Because atoms of different elements react with one another in very specific proportions but atoms of different elements have different weights, chemists often describe the amount of different elements and compounds in terms of the number of "moles". A "mole" of any element contains the same number of atoms: 602,214,150,000,000,000,000,000 atoms. The atomic mass of an element can be used to see how much of the element makes a mole. For example, the atomic mass of copper is about 63.55. That means about 63.55 grams of copper metal has a mole of atoms. The atomic mass of chlorine is about 35.45. That means 35.45 grams of chlorine has a mole of atoms in it.
Moles can be used to see how many molecules are in chemical compounds, too. Copper(II) chloride is an example. CuCl2 is its chemical formula. There is one copper atom (63.55) and two chlorine atoms (35.45 · 2 = 70.90). Add all the molar masses of the elements together to get the molar mass of the chemical compound (63.55 + 70.90 = 134.45). That means in 134.45 grams of copper(II) chloride, there is one mole of copper(II) chloride molecules. This concept is used to calculate how much chemicals are needed in a chemical reaction if no reactants (chemicals that are reacted) should be left. If too much reactant is used, there will be some reactants left in the chemical reaction.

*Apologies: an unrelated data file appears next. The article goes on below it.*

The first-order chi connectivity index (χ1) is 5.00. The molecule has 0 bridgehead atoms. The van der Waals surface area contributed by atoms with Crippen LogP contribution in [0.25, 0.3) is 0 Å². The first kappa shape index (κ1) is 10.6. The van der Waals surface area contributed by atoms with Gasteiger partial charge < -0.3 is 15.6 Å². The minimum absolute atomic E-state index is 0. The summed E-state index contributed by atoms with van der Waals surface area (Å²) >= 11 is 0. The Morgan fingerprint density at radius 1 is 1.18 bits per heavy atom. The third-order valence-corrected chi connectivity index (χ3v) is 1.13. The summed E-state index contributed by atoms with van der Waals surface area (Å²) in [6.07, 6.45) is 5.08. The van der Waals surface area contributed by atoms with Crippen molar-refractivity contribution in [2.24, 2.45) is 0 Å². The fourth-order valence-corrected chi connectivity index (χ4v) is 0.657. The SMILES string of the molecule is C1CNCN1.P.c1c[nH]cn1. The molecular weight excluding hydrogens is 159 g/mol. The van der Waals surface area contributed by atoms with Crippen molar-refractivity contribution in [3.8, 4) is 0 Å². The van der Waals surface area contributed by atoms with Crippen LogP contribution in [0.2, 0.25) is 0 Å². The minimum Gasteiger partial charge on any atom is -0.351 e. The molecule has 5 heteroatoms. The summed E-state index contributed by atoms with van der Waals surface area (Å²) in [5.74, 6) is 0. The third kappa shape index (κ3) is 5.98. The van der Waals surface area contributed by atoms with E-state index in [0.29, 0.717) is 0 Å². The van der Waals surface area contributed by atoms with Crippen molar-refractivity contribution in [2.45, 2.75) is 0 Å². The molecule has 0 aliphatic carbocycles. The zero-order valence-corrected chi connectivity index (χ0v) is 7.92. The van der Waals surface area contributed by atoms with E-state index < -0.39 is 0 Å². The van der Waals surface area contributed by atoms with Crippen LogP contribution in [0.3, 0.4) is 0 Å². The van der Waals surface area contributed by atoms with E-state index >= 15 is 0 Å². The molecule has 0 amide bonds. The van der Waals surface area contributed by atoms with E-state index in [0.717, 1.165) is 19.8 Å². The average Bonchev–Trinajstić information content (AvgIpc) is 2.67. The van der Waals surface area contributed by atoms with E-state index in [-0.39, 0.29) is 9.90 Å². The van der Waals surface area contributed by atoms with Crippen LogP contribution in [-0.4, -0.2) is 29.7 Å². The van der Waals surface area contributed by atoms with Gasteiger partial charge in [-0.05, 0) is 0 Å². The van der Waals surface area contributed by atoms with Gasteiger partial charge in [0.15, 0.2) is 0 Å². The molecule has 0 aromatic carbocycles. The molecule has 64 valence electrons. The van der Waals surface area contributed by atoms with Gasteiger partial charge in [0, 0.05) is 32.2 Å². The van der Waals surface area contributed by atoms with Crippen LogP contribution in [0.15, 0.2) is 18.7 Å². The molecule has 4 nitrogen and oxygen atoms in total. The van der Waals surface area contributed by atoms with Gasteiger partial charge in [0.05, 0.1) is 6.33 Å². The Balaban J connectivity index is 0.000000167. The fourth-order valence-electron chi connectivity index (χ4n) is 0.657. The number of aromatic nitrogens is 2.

Acids and basesEdit
Acids and bases are common chemicals. Acids release H+ ions when in water, and bases release OH− ions when in water. Acids can react with bases. The H+ ion is taken from the acid by the base. This makes water, H2O. A salt is also made when an acid and a base react together. An example would be reacting hydrochloric acid (HCl) and sodium hydroxide (NaOH). Hydrochloric acid releases H+ and Cl- ions in water. The base releases Na+ and OH- ions. The H+ and the OH- react to make water. There is a solution of sodium chloride (NaCl) left. Sodium chloride is a salt.
Chemistry is very useful in everyday life and makes up the foundation of many branches of science. Most objects are made by chemists (people who do chemistry). Chemists are constantly working to find new and useful substances. Chemists make new drugs and materials like paints that we use every day.
Many chemicals are harmless, but there are some chemicals that are dangerous. For example, mercury(II) chloride is very toxic. Chromates can cause cancer. Tin(II) chloride pollutes water easily. Hydrochloric acid can cause bad burns. Some chemicals like hydrogen can explode or catch fire. To stay safe, chemists experiment with chemicals in a chemical lab. They use special equipment and clothing to do reactions and keep the chemicals contained. The chemicals used in drugs and in things like bleach have been tested to make sure they are safe if used correctly.